Wednesday, March 6, 2013
Critical Spatial Scholarship
There was a brief moment as I read Matthew Wilkens' contribution to Debates in the Digital Humanities where I felt swept along in the dream of a data driven English department. I imagined undecided freshman filing into their undergraduate education. They were confronted with an English department split into two tracks, one traditional the other digital, "data driven". The two tracks shared, of course, a core curriculum. Everyone read a bit of Shakespeare, everyone took at least a basic literary analysis course, and everyone at least heard the name "Foucault" in the same sentence as "sexuality" at some point in their education. Where the tracks differed however was in their commitment to the tradition of close reading or, conversely, to "distant" reading, perhaps even literary mapping (though Moretti's work gives us reason to question the validity of the word "map" to describe his kind of scholarship). The two tracks shared some classes together and spoke a similar scholarly language, but they also had the opportunity to specialize into the particularities of their particular reading commitment. I imagined something similar to a university's multiplicitous engineering offerings: computer, chemical, mechanical, electrical.
My reverie came upon me as I read Wilkens concluding remarks on the necessary displacement of scholarship that must accompany a move by the humanities into broader textual analysis. He says: "If we do that--shift more of our critical capacity to such projects--there will be a couple of important consequences. For one thing, we'll almost certainly become worse close readers." (256) For Wilkens, scholarship is a constant question of opportunity cost. It is this principle of opportunity cost which has kept the canon firmly in place, even after decades of poststructuralist fashionability. We are only so many eyes, Wilkens seems to suggest, and we must consider the cost of directing those eyes elsewhere, away from the two hundred or so sacral texts which anchor the discourse fields of literary scholarship. I will return to this idea in a moment.
Jo Guldi, in her series of blogs on the "spatial turn," seems to suggest a historically traceable trend in myriad fields of scholarship. She likens this "turn" to the linguistic turn with which English departments are far more familiar. Guldi explains that a "turn" is concerned with a retrospective reevaluation. It is the movement of a discourse field in the process of rearticulation according to a newly (re)introduced logic. Thus the spatial turn is the incorporation of spatial logics into seemingly disparate modes of knowledge production. This is not a particularly new phenomenon. Guldi locates the beginnings of the spatial turn in literature before the Civil War. However, in much the same way that digital technologies reinvigorated debates about the history of the book and the canon (even as they effaced the longstanding tradition of exploring both), Guldi sees new tools like GIS as a refreshing force in the application of spatial logic to other fields.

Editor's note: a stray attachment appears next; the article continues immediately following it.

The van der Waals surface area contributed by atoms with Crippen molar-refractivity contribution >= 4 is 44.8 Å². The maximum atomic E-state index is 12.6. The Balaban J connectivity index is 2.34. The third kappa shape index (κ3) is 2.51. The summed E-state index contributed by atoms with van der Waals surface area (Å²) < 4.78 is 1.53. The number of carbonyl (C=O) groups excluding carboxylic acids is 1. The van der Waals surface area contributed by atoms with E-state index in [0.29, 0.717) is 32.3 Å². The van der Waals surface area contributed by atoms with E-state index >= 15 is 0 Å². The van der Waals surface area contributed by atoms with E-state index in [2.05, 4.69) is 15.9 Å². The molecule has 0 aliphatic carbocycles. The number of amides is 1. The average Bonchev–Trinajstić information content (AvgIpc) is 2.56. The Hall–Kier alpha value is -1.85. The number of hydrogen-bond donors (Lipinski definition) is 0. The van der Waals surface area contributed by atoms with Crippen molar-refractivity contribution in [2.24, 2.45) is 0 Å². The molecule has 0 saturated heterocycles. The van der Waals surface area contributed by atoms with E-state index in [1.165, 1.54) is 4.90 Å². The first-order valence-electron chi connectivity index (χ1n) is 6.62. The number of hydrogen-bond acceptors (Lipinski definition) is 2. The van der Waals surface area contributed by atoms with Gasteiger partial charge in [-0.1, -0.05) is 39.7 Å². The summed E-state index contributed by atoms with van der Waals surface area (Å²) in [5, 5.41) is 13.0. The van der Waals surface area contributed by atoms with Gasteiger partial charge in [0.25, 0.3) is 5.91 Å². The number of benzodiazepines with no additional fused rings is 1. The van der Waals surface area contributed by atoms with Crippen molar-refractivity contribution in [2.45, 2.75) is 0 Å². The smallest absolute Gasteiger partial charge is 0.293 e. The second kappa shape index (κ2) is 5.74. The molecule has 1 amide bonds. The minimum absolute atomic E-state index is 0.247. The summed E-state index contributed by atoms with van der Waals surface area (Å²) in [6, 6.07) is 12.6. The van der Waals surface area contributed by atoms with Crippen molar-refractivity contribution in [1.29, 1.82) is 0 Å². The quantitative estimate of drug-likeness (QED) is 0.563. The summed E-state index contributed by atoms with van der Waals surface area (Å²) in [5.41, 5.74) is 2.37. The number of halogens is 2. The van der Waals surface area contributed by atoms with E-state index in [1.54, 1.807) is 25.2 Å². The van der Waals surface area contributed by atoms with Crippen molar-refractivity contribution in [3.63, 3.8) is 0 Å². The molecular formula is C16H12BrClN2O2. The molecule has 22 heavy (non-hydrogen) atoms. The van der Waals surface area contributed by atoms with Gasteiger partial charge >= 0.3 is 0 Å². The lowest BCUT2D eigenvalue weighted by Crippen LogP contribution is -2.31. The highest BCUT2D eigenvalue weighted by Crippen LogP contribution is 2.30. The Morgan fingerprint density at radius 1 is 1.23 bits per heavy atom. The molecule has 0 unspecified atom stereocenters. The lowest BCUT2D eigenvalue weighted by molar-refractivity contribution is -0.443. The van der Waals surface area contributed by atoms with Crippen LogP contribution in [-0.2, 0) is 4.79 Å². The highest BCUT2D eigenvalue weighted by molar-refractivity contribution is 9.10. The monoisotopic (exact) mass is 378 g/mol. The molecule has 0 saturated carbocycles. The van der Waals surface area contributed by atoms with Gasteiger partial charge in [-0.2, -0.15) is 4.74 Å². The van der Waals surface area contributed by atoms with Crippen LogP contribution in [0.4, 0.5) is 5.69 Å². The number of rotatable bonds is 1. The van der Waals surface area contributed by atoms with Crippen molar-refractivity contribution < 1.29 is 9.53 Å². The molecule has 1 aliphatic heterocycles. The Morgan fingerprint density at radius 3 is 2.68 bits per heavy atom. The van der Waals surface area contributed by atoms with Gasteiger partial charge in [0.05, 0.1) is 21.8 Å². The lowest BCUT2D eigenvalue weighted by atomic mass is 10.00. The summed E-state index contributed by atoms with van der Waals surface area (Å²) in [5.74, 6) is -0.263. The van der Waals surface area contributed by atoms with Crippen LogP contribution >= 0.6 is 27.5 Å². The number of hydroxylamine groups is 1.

Franco Moretti certainly seems to agree by way of his experimentation with spatial logic in his "Maps" of Graphs Maps Trees. Though he admits that his spatial representations aren't really maps (a map, he says, would find value in a location "as such") they are certainly a spatialization of literary texts. While I like the approach, and I think that his diagrams of various village narratives from the nineteenth century present an otherwise hard-to-see set of information about the genre, it also feels strangely like a kind of close reading as well. The conclusions Moretti draws are, more than most of his claims throughout the text, founded in the question he starts with, and it is never quite clear why he chooses to arrange the texts according to the concentric circle logic that he selects. If this is a kind of shift in textual analysis toward scientific modeling, then it is a very strange shift. The methodology is comprised of thoroughly uninterrogated assumptions about the "best" way to represent the interior spaces of a given series of texts. It is also unclear how this particular methodology could generalize out to other genres of texts, and whether it would even be worth doing.
The diagrams in Wilkens' text seem to me to have much more utility. His net is cast broad enough and his methodology is distant enough from close reading that his conclusions are, I think, genuinely insightful. Sometimes, I am even surprised by what he finds. Most importantly for me, however, is the very specific revisions that his data suggests. This, to me, is the sign of productive scholarly work: surprising conclusions that when properly reckoned, bring about change in the body of knowledge to which it belongs. In the case of Wilkens, the revision is to "American regionalism," a critical historical construct with implications across a whole spectrum of humanities disciplines. I wonder if the difference between Wilkens' work and Moretti's isn't ideological motivation. Moretti's work, while interesting, remains inscrutable to me. It's lively, experimental, and evocative, but only sporadically does it have a political locus. Wilkens, on the other hand, begins with the clearly enunciated assumption that canons are in some way damaging to understanding the human activity we call "literature." This, I feel, is quite different from what Moretti does when his question already contains the answer, as it seems to in "Maps." Wilkens' question has less to do with a hunch about the nature of the texts and more to do with the conviction that these other texts that lie outside the purview of canonization are indeed worth investigation.
Perhaps what the digital humanities have been lacking is neither good ideas nor clever experimentation nor academic rigor. Perhaps it was merely lacking the spine of critique.